It Hurts When I Do this (or You Do that): Posture and Pain Tolerance
Vanessa K. Bohns
Scott S. Wiltermuth
University of Southern California - Marshall School of Business
Journal of Experimental Social Psychology, Forthcoming
Recent research (Carney, Cuddy & Yap, 2010) has shown that adopting a powerful pose changes people’s hormonal levels and increases their propensity to take risks in the same ways that possessing actual power does. In the current research, we explore whether adopting physical postures associated with power, or simply interacting with others who adopt these postures, can similarly influence sensitivity to pain. We conducted two experiments. In Experiment 1, participants who adopted dominant poses displayed higher pain thresholds than those who adopted submissive or neutral poses. These findings were not explained by semantic priming. In Experiment 2, we manipulated power poses via an interpersonal interaction and found that power posing engendered a complementary (Tiedens & Fragale, 2003) embodied power experience in interaction partners. Participants who interacted with a submissive confederate displayed higher pain thresholds and greater hand-grip strength than participants who interacted with a dominant confederate.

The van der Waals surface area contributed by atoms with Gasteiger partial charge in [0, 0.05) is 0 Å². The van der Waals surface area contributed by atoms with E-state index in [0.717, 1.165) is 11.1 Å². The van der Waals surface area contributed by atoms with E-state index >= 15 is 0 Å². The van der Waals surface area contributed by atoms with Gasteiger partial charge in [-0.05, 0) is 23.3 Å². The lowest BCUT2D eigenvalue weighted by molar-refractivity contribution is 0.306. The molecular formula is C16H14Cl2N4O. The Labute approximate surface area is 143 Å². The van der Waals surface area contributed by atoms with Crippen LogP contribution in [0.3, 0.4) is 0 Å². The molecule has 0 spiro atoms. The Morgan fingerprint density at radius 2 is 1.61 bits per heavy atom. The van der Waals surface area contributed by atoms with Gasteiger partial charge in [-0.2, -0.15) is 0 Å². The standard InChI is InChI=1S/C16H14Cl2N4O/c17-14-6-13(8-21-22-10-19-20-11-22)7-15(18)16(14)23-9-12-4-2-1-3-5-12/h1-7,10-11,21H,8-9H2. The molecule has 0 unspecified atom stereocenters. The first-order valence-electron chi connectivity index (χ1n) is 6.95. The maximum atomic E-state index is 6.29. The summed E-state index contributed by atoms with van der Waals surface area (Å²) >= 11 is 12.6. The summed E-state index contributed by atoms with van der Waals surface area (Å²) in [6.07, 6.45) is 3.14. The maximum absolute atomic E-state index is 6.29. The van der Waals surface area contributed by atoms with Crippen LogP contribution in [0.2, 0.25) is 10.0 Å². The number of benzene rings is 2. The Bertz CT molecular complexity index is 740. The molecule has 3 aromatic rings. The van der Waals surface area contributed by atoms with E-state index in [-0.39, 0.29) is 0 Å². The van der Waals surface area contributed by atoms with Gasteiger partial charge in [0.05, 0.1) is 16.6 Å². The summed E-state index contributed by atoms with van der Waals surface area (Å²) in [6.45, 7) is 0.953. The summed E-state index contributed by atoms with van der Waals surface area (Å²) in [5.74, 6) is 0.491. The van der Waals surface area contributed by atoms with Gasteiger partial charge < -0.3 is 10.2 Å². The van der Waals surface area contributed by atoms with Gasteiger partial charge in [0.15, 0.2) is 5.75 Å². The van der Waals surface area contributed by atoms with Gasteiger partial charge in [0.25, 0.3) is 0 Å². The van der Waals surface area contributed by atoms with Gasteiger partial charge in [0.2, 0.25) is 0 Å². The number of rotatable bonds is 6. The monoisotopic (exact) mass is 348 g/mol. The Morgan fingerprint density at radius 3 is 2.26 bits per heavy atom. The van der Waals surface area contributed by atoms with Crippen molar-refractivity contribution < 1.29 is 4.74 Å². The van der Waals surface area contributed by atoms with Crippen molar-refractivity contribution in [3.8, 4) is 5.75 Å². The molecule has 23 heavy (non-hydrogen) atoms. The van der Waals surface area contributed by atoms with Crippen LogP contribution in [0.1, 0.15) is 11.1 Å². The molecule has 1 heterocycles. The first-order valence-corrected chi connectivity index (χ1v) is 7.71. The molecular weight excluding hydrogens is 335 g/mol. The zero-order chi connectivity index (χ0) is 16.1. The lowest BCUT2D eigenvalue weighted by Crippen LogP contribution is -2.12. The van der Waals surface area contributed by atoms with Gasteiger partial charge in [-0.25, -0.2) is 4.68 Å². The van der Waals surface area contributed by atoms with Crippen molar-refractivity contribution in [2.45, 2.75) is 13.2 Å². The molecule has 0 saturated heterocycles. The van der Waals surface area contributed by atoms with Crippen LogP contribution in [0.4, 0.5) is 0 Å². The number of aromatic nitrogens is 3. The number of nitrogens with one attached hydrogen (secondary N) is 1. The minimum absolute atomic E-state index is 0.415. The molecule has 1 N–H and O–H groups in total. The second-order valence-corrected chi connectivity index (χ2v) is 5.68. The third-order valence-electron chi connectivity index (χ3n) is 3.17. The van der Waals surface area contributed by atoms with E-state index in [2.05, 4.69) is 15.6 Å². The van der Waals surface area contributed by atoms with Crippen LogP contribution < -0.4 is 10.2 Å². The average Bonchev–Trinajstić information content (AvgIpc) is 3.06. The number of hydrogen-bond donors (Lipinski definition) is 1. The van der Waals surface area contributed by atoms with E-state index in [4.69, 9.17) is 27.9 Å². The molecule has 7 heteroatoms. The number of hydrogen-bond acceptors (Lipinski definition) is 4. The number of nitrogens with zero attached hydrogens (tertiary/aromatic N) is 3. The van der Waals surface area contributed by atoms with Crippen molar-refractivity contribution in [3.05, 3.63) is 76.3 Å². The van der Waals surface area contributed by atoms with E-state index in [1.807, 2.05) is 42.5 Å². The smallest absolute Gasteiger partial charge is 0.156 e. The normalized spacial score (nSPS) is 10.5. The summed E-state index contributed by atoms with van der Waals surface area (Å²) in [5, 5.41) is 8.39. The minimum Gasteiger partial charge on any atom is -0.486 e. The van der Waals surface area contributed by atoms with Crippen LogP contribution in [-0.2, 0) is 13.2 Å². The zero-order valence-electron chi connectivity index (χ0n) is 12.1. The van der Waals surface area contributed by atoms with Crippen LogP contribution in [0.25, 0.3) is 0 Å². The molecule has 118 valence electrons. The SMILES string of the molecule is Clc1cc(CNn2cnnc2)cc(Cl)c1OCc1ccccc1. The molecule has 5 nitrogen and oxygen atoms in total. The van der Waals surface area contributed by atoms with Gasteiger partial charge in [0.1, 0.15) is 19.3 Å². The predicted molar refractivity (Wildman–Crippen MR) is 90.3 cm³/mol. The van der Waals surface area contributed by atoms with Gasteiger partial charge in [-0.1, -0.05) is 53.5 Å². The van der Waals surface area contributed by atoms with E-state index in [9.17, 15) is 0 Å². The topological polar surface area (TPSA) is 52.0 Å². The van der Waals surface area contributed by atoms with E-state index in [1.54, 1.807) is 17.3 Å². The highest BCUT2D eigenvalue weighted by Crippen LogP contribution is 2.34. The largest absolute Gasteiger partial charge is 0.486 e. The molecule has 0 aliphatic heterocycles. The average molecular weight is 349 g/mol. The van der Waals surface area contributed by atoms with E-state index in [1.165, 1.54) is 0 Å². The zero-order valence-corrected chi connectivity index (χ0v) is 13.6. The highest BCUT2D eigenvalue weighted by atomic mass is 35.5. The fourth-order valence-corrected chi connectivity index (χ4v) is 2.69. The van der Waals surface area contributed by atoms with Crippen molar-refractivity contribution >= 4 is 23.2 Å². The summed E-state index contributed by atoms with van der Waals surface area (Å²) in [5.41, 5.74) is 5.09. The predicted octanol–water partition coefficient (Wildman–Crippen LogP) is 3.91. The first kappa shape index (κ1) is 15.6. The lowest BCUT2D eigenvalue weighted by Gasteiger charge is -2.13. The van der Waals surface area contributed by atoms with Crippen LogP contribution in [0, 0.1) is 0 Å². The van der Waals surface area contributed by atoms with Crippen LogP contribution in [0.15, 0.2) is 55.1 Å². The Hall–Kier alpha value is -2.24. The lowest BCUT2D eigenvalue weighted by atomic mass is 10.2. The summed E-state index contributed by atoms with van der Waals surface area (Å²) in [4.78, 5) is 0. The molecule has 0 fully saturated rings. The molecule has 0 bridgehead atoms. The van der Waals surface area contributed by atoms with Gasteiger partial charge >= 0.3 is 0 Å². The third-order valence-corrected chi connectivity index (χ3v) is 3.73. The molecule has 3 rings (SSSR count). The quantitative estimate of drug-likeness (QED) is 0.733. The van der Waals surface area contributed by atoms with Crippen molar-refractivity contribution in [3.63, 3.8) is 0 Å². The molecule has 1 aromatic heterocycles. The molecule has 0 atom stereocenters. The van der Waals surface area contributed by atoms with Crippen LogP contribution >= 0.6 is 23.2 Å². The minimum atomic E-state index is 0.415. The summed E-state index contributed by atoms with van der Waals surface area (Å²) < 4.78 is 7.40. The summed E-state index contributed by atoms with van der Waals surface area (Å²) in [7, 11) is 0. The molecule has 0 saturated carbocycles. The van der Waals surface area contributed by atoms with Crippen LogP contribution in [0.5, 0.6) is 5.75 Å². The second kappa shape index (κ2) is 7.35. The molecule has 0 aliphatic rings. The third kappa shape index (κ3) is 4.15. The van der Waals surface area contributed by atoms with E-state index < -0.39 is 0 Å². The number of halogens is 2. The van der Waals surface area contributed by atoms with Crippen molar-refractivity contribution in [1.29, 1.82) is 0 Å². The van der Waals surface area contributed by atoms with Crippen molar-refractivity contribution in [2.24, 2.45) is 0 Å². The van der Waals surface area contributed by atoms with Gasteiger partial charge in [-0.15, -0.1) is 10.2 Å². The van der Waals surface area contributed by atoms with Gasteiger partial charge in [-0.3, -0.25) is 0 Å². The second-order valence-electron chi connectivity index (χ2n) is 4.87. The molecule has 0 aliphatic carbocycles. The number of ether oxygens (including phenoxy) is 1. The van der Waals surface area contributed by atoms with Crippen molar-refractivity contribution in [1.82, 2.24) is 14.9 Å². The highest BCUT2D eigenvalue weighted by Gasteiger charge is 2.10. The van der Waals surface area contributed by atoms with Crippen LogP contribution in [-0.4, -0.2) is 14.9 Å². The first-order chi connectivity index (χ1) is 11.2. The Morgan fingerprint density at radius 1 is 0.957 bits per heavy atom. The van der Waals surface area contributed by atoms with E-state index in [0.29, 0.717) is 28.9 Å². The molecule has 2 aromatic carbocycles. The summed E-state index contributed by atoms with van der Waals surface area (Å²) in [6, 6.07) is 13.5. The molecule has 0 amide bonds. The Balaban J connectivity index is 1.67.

Keywords: Complementarity, embodiment, power
Date posted: May 29, 2011 ; Last revised: November 19, 2012
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